RANGOON — The United Nations estimates that more than 86,000 people have attempted the perilous journey to leave western Burma’s Arakan State by boat since the outbreak of inter-communal violence in mid-2012.
The boat people—mostly Muslim Rohingya who are not granted citizenship by the Burmese government—take to the deep waters of the Bay of Bengal, normally in unsafe and overcrowded boats, in hope of reaching another country, usually Malaysia.
According to a transcript posted online, UN Refugee Agency (UNHCR) spokesman Adrian Edwards told a press briefing in Geneva on Tuesday that 615 people were reported to have died making the journey in 2013. The death toll last year compares with 730 people reported dead in the second half of 2012, which Edwards said could be put down to “the use of larger, more stable cargo boats by smuggling networks.”
However, he said, people who successfully made the journey “told UNHCR staff about overcrowded boats that sometimes lost their way or developed engine problems.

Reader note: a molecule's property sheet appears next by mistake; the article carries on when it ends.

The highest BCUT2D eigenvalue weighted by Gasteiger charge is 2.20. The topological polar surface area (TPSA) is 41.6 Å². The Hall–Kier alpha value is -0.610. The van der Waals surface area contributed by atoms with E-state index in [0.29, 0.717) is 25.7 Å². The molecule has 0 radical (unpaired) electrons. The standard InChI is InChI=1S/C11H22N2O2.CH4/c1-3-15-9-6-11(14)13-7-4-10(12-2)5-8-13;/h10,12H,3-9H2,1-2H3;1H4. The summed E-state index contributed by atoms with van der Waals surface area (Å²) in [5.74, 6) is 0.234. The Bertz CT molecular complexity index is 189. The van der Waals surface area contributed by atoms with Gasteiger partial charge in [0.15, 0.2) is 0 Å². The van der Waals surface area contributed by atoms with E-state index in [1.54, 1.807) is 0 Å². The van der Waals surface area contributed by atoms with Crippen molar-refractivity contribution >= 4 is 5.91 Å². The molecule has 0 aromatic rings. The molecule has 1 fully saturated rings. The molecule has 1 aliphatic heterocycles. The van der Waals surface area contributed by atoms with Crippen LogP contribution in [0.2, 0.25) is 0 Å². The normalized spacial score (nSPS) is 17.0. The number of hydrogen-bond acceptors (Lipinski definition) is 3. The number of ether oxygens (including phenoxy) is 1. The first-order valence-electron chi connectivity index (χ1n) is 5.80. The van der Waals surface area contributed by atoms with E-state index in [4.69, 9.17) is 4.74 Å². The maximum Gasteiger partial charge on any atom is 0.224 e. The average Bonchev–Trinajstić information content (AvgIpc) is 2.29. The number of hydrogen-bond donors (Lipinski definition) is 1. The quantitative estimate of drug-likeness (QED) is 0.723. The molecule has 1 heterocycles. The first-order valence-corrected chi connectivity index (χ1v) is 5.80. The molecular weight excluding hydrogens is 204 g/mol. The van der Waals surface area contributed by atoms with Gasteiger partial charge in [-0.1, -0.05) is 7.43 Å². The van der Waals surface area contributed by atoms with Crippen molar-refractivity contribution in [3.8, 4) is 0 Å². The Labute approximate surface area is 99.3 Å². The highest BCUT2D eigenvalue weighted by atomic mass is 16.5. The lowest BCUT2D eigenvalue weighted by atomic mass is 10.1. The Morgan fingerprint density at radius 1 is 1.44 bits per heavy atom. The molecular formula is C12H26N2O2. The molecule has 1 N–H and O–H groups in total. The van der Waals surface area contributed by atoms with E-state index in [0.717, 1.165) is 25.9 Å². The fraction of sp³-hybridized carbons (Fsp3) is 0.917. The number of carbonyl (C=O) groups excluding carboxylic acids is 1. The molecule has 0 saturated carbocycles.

“Some ran out of food and water due to the long periods at sea. Some who died on the boats are said to have been thrown overboard.”
Violence between ethnic Arakanese Buddhists and Rohingya broke out in June 2012 and has reignited sporadically ever since. The UN Office for the Coordination of Humanitarian Affairs’ most recent figures say 137,000 people are living in camps for the internally displaced in the state, the majority of whom are Rohingya.
With tensions still high in the state, and limited access to humanitarian assistance, health care, education and work, many appear willing to take the risk of leaving by sea.
“The UNHCR estimates more than 86,000 people have left on boats since June 2012. This includes more than 16,000 people in the second half of 2012, 55,000 in 2013 and nearly 15,000 from January to April this year,” Edwards said. “The majority are Rohingya, although anecdotally the proportion of Bangladeshis has grown this year.”
Edwards also outlined the problems faced by boat people at their destinations. In southern Thailand and increasingly in northern Malaysia as well, many fall into the hands of human traffickers.
“There they were kept for months in overcrowded camps and sometimes even in cages until their families could pay for their release,” Edwards said, adding that detainees were beaten, subjected to harsh conditions and fed meager rations in the camps in the jungles of the Thai-Malaysian border.